Marie Kondo the famed Japanese decluttering guru says “Does it spark joy?” is the best question you can ask when deciding to purge or to keep items. I haven’t quite been able to purge to this level because I need my dirty painting shorts, my dress I only wear to weddings, and the pants I wore to the hospital when all three of my kids were born. I do think that Kondo is on to something though. I think to get really minimalist we need to focus on the really good stuff. The things that make up our favourites are likely favourites for more reasons than just aesthetic appeal. My favourites are good quality, fit me right, and earn me complements.

Are Capsule Wardrobes the answer?

Wikepedia page for Capsule Wardrobe says:

Capsule wardrobe is a term coined by Susie Faux, the owner of a Londonboutique called “Wardrobe” in the 1970s. According to Faux, a capsule wardrobe is a collection of a few essential items of clothing that don’t go out of fashion, such as skirts, trousers, and coats, which can then be augmented with seasonal pieces.[1] This idea was popularised by American designerDonna Karan, who, in 1985, released an influential capsule collection of seven interchangeable work-wear pieces.[2]

The term is widely used in the British and American fashion media, and has been the subject of several popular television series. The term has come to refer to a collection of clothing that is composed of interchangeable items only, to maximise the number of outfits that can be created. The aim is to have an outfit suitable for any occasion without owning excessive items of clothing. This is usually achieved by buying what are considered to be “key” or “staple” items in coordinating colours.[3]

If you do a google image search for capsule wardrobe you will get lots of images where the wardrobe is laid out like this:

I am honestly not fashionable enough to have seasonal capsule wardrobes, but I can totally fathom doing them annually or every two years. I took a little time today to lay out my current favourites in my wardrobe. These are the things I would be happiest with if I had to throw everything else out. It’s definitely a statement in function over fashion, as I pretty much always like to be dressed for a run, whether I am running or not.

Kristy's Capsule Wardrobe

My final word on this and another important reason to consider building your wardrobe with intention is to combat the current trend towards fast fashion. When we chose fewer items of quality that we really love, we are doing good for our closets, our wallets and the planet.

Embracing Thrift Part I

In my first year of college I lived with a family as a nanny and I got free rent. I worked two days a week in a bakery and got to eat lots of delicious free or nearly free food.  I bought my clothes second hand and frequented used book stores. I remember being devastated when I had to spend $500 for a new alternator for my car, which was so much money to me at the time. I was great at being cheap without even really thinking that that is what I was doing.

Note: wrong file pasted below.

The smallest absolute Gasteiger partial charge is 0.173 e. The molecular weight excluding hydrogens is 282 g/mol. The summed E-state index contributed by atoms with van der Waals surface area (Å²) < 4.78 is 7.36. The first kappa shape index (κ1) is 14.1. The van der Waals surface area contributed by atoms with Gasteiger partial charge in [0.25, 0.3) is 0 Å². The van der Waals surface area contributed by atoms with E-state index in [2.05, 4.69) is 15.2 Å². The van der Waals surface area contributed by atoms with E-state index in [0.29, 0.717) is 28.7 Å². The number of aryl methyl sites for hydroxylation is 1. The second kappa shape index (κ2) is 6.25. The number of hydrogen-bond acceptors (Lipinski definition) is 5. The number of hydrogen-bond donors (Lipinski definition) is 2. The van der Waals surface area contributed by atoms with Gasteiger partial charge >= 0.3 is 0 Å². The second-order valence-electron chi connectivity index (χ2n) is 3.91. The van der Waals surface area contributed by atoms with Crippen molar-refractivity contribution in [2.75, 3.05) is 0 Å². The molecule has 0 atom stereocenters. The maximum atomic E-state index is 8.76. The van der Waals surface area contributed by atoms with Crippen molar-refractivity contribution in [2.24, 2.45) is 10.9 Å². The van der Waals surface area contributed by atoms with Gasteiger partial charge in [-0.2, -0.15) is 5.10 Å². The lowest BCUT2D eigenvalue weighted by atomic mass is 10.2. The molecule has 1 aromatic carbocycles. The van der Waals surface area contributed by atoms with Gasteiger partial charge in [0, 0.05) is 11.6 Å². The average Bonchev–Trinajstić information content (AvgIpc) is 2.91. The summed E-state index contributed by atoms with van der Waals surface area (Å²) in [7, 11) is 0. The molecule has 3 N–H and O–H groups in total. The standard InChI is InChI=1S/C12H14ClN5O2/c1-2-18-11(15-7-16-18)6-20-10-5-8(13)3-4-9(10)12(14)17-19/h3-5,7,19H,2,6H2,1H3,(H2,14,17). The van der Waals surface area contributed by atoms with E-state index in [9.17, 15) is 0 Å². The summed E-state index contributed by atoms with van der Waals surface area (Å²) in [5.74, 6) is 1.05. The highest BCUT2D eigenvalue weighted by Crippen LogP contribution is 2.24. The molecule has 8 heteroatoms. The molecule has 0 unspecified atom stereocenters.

Things changed as I grew up, made more money, and was granted credit. Somewhere along the way my tastes got more expensive, my needs got more complicated (as in needs for a family of five), and  I bought into a story that I deserved more. The story I am referring to is the one where I should be able to drive a newer car because other people do; I should have fancy haircuts and new clothes because those are work related expenses; I should be able to travel and dine out because I work hard. Unfortunately those shoulds don’t mean much; somewhere along the way I stopped being thrifty because of the shoulds and I am realizing now the shoulds haven’t done me any favours.

Part of what this buy nothing year has been about has been about exploring the shoulds, taking a look at what we really need, and reevaluating, everything. Today is the 1st of May and so we have officially marked the 1/3 point of this little experiment and what I am realizing is how little buying nothing new has actually affected us. I think due to the fact that our consumption has been so hearty in the past, we have the reserves to see our way through for a while. There are always more socks at the back of the drawer, unopened birthday gifts from last year to play with, and books bought years ago to read. The feeling of true need has been minimal. We did recently have to go to the second hand store for 2 pairs of pants for the big C as she literally did not have a pair left without holes in them.


Shopping for new pants at the thrift store

In actuality I have continued to purge and declutter our house and garage over the last months and the effect is noticeable and very pleasant. I have also been seeking ways to enjoy little luxuries at a fraction of the cost; I recently went to the local hair school for a cut and style that cost me $13.50.


Something that has occurred to me in this return to thrift, though I had never really considered it that at the outset, is that it has been a sort of reprogramming of sorts. I don’t know exactly how to explain it, except to say that I feel like I might be creating long term shifts in my behaviour. Again this really was not my intention, but it is what I feel happening. I said to my husband last night that I could imagine doing this for another year. Thinking about this got me thinking about a Ted Talk I had seen a number of years ago about doing something for 30 days to build new habits. The talk was given by Matt Cutts, Google’s head of web spam. I am not sure 30 days would have been enough for me in this challenge but at 120 days in I feel something happening.